I Heard It Through The Grapevine is a marvelous song.
It has an interesting pedigree. It was written by the very successful songwriting duo of Norman Whitfield and Barrett Strong in 1967. They tried ever sort of angle at recording and releasing it, with their employer, Motown records, never really seeing the potential in it, and shelving each one in turn. First the Miracles, then the Isley Brothers recorded it; neither version was released. Marvin Gaye recorded it in the form we're accustomed to hearing next, but the owner of Motown, Berry Gordy, didn't think it had any potential in that iteration, and shelved it too.
Whitfield didn't give up, and Gladys Knight and the Pips recorded another version, and Whitfield got Gordy to allow the single to be released with no fanfare from Motown. It went to Number Two on the Billboard Pop Chart, and stayed there a good long time. It was Motown's biggest seller up to that point.
Amusingly, what was destined to be the most popular version of the song almost didn't get released because of the popularity of The Pips version. Motown just offhandedly stuck Gaye's version as filler on his next album in 1968, and didn't release his version of Grapevine as a single until they discovered that DJs were ignoring the album and simply playing that one song because they couldn't get the single. They wised up and hurried a single out, and it went to number one, and remained the biggest selling single for Motown for the next two years.
The two versions are fascinating. Gladys Knight sings it with declaiming gospel uptempo verve, exuding a kind of glee, almost, at discovering that her lover perhaps has been unfaithful. It's very different from the kind of dark brooding menace of Gaye's vibe of betrayal, melancholy -- and danger. Watch Gladys and the Pips sing it in a sort of supper club atmosphere, and hear the gathering of self awareness and pride as a woman discovers her man is unworthy of her, rears up to her full feminine stature, and tells him so:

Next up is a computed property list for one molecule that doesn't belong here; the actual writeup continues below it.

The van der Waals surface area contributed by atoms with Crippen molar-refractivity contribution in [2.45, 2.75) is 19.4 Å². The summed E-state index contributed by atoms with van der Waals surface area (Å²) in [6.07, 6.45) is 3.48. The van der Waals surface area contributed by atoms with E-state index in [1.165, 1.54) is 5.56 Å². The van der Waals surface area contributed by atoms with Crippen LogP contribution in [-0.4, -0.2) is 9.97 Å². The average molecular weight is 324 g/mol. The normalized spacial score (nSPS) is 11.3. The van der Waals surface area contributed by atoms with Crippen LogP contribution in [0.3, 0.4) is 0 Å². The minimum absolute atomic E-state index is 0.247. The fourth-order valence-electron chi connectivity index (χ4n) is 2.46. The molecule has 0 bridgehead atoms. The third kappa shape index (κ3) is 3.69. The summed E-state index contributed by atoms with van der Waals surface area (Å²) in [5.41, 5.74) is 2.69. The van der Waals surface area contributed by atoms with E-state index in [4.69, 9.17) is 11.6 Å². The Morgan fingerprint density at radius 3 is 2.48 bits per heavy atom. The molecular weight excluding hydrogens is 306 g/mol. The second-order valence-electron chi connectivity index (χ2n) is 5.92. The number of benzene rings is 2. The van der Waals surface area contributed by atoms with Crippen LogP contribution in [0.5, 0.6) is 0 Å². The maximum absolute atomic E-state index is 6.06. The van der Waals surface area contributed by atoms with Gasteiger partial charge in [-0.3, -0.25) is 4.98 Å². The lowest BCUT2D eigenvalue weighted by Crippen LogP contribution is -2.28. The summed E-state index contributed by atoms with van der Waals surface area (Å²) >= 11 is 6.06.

There's a real sort of affirmation of self-worth and blast of righteous anger -- the anger sublimated, tamed and yoked to the plow of dignity: If you don't love me enough to be faithful, I don't need you. I'm worth it.
Now watch them sing it together, and see the pain in Marvin Gaye's delivery, telegraphing the very real pain that was a constant in Gaye's life:
It's different for a man. The betrayal is an affirmation of another sort. Cuckolded. The fool. His essence as a person held up to others, behind his back --mocked and shamed. He doesn't know what he'll do if she leaves him; but he can't stand to be played for a fool. This is dangerous territory for a man to navigate. The vibe of the version is subverted. Dark, gloomy and foreboding; anything might happen.
The same situation, two different ways. Could Shakespeare illuminate the human condition any better?